imconfident

I sincerely believe that it is far more beneficial and far less costly to help a child build confidence than it is to fix an adult who has little or none.

Thoughts from yesterday

on June 29, 2013

little girl in pinkYesterday my thoughts went back to the time when I was a Girl Guide Leader and Commissioner.   I had started volunteering as a helper when my oldest daughter became a Girl Guide and became so involved that I soon opened my own Guide group, then a Sparks group and a Guide Commissioner.  During that 10 year period, I was very busy getting weekly meeting prepared, organizing group activities, planning camps and going to meetings.  It was a lot of work but great fun and I immensely enjoyed the experience.

I remember one particular overnight camp that I planned for my Sparks group, a lively bunch of 5 year olds.   When I requested permission to have this camp-over, I was initially turned down.  Sparks were fairly new and there had never been any overnight camping for that age group.  I was told that it would be a waste of time and that it would never work out.  For several years, I had been part of camping experiences for Brownies, Girl Guides and Pathfinders and I wanted to share this exciting adventure with my 12 Sparks.

Being a persistent person, I was not ready to give up.   I was certain that the camp-over would work and it was being held on my own property where I had full control of the situation.   At that time, I lived in the country where there was plenty of room to have outdoor activities and room inside for meals and crafts.   They weren’t expected to put up tents and sleep outside like the older girls.  Instead they would be comfortable and safe in our carpeted rec room.

I won the battle and the sleepover was planned.   Comments were made from other leaders about how the girls would probably all start crying at bed time and want to go home.   I didn’t believe this, but of course, we would all know in time.

Twelve sweet little angels came over Friday night with their little backpacks and sleeping bags.  The mothers all gave me their phone numbers and told me to call if there were any problems.  I already had all this information, but it seemed to comfort them.  After hundreds of hugs, kisses and good-byes, we started our program which would end the next day at noon.  First we played some outdoor games, then we came inside for some crafts.  After that was snack time, movie time and a sing-song.   Then then got into their cute little pajamas and laid out their sleeping bags all over the floor.   When the lights went out, all you could hear was talking and giggling.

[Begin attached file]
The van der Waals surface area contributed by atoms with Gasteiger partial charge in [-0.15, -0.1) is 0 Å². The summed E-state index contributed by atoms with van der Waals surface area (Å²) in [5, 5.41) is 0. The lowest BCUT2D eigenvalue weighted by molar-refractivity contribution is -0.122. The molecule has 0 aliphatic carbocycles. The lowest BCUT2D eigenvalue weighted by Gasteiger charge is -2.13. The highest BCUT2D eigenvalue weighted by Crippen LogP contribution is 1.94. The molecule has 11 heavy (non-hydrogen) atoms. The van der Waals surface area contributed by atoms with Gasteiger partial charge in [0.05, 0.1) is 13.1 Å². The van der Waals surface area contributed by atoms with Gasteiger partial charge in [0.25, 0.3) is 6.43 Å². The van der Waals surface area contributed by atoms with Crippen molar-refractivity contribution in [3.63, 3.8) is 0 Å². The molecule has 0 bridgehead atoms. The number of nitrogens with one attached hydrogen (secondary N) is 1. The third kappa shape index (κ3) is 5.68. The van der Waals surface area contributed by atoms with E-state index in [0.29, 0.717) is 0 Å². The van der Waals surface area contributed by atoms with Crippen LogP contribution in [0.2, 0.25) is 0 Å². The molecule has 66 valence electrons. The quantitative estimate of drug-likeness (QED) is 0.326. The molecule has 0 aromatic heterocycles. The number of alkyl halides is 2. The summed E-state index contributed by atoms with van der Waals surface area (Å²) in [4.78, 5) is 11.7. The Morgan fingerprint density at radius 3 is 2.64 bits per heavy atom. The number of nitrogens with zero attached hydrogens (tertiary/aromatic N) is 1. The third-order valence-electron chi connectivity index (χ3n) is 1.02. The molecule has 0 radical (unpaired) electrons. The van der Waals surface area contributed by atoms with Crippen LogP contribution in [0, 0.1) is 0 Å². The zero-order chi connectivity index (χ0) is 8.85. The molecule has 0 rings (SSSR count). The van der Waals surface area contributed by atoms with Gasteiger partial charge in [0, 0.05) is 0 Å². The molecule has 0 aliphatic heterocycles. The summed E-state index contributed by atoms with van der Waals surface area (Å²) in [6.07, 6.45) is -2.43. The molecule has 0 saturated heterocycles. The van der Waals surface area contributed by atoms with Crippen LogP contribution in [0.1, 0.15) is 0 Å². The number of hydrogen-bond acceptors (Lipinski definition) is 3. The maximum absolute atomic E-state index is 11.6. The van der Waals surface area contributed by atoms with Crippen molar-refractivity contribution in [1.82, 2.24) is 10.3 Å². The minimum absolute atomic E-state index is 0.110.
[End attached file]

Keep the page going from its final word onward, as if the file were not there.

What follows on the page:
When I fell asleep, I was at the far end of my rec room where I could see twelve little bodies covering the floor right over to the other side of the room where my youngest daughter was sleeping on the sofa.  In the morning, I opened my eyes when the sun came through the window and I was alone in my corner.  Startled for a moment, I tried to separate the shapes I could see piled at the other end of the room beside the sofa.  I crawled out of my sleeping bag and as I got up, I could see all twelve girls sleeping as tightly as possible to where my daughter was lying and in fact, one little girl was laying beside her on the sofa.  I’m sure if there had been more room, they would all have been up there with her.

My daughter loved working with the girls.  She had been through Brownies, Guides, Pathfinders and earned her Canada Cord just as my other daughter had done.  Now she was helping out as a Junior Leader and the Sparks just loved her.  It would have been a great picture if there had been cell phones back them, but the picture will always be in my memory.

When the girls got up, we had breakfast, played more games and did another craft, then it was time to go home.  All the parents were astounded at the fact they hadn’t been called to pick them up.  I knew the camp-over would be a success because the Sparks all enjoyed being together as a group and we provided them with what they needed – love, encouragement and actively participating with them in fun activities.  We were helping them build confidence and increase their self-esteem.  What child wouldn’t want to be with people who love and care about them?  Do you show love and appreciation for the children around you?

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2 responses to “Thoughts from yesterday

  1. I loved my years as a Girl Scout Leader – some of my girls I had from Kindergarten to twelfth grade. Did Boy Scouts too. Love the name sparks – we called our young ones daisies. It’s great your daughter was able to help out as much. You are right, people need love. I go into the middle school (grade 7) and help with a sewing class. I’m a mom, and there are usually one or two kids each semester that I am able to show a bit of kindness to and touch their lives. I love doing that.

    • imconfident says:

      Thanks for stopping by. It’s great to hear from people who are doing their part in helping others. If everyone in the world would just do their small part in showing love and kindness to each other, what an awesome world this would be!

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